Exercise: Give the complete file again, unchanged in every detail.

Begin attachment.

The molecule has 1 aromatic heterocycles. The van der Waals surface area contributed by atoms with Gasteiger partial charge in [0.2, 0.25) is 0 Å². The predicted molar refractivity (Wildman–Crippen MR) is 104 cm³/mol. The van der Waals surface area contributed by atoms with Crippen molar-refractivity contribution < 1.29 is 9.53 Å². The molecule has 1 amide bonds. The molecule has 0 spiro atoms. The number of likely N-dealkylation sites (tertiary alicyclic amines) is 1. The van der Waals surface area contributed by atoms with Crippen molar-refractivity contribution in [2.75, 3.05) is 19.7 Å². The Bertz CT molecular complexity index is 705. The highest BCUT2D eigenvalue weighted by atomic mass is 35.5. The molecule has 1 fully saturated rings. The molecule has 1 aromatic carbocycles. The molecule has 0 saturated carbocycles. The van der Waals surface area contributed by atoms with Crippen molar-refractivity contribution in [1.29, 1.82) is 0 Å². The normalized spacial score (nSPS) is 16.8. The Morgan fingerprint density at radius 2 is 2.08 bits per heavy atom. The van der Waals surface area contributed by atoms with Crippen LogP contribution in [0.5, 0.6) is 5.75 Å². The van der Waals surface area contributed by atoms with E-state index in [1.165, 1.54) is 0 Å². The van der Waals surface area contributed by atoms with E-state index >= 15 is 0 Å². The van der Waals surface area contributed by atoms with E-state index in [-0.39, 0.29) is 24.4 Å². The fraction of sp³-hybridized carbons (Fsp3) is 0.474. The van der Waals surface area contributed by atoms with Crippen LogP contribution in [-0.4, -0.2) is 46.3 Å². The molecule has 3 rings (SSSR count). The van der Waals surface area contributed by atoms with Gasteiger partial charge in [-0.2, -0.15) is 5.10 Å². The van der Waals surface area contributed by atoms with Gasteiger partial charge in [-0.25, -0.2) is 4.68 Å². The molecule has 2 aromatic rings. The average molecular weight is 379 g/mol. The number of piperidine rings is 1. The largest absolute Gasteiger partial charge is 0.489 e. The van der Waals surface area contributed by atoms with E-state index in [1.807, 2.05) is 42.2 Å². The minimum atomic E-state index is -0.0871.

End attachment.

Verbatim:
The molecule has 1 aromatic heterocycles. The van der Waals surface area contributed by atoms with Gasteiger partial charge in [0.2, 0.25) is 0 Å². The predicted molar refractivity (Wildman–Crippen MR) is 104 cm³/mol. The van der Waals surface area contributed by atoms with Crippen molar-refractivity contribution < 1.29 is 9.53 Å². The molecule has 1 amide bonds. The molecule has 0 spiro atoms. The number of likely N-dealkylation sites (tertiary alicyclic amines) is 1. The van der Waals surface area contributed by atoms with Crippen molar-refractivity contribution in [2.75, 3.05) is 19.7 Å². The Bertz CT molecular complexity index is 705. The highest BCUT2D eigenvalue weighted by atomic mass is 35.5. The molecule has 1 fully saturated rings. The molecule has 1 aromatic carbocycles. The molecule has 0 saturated carbocycles. The van der Waals surface area contributed by atoms with Crippen molar-refractivity contribution in [1.29, 1.82) is 0 Å². The normalized spacial score (nSPS) is 16.8. The Morgan fingerprint density at radius 2 is 2.08 bits per heavy atom. The van der Waals surface area contributed by atoms with Crippen LogP contribution in [0.5, 0.6) is 5.75 Å². The van der Waals surface area contributed by atoms with E-state index in [1.165, 1.54) is 0 Å². The van der Waals surface area contributed by atoms with E-state index >= 15 is 0 Å². The van der Waals surface area contributed by atoms with E-state index in [-0.39, 0.29) is 24.4 Å². The fraction of sp³-hybridized carbons (Fsp3) is 0.474. The van der Waals surface area contributed by atoms with Crippen LogP contribution in [-0.4, -0.2) is 46.3 Å². The molecule has 3 rings (SSSR count). The van der Waals surface area contributed by atoms with Gasteiger partial charge in [-0.2, -0.15) is 5.10 Å². The van der Waals surface area contributed by atoms with Gasteiger partial charge in [-0.25, -0.2) is 4.68 Å². The molecule has 2 aromatic rings. The average molecular weight is 379 g/mol. The number of piperidine rings is 1. The largest absolute Gasteiger partial charge is 0.489 e. The van der Waals surface area contributed by atoms with E-state index in [1.807, 2.05) is 42.2 Å². The minimum atomic E-state index is -0.0871.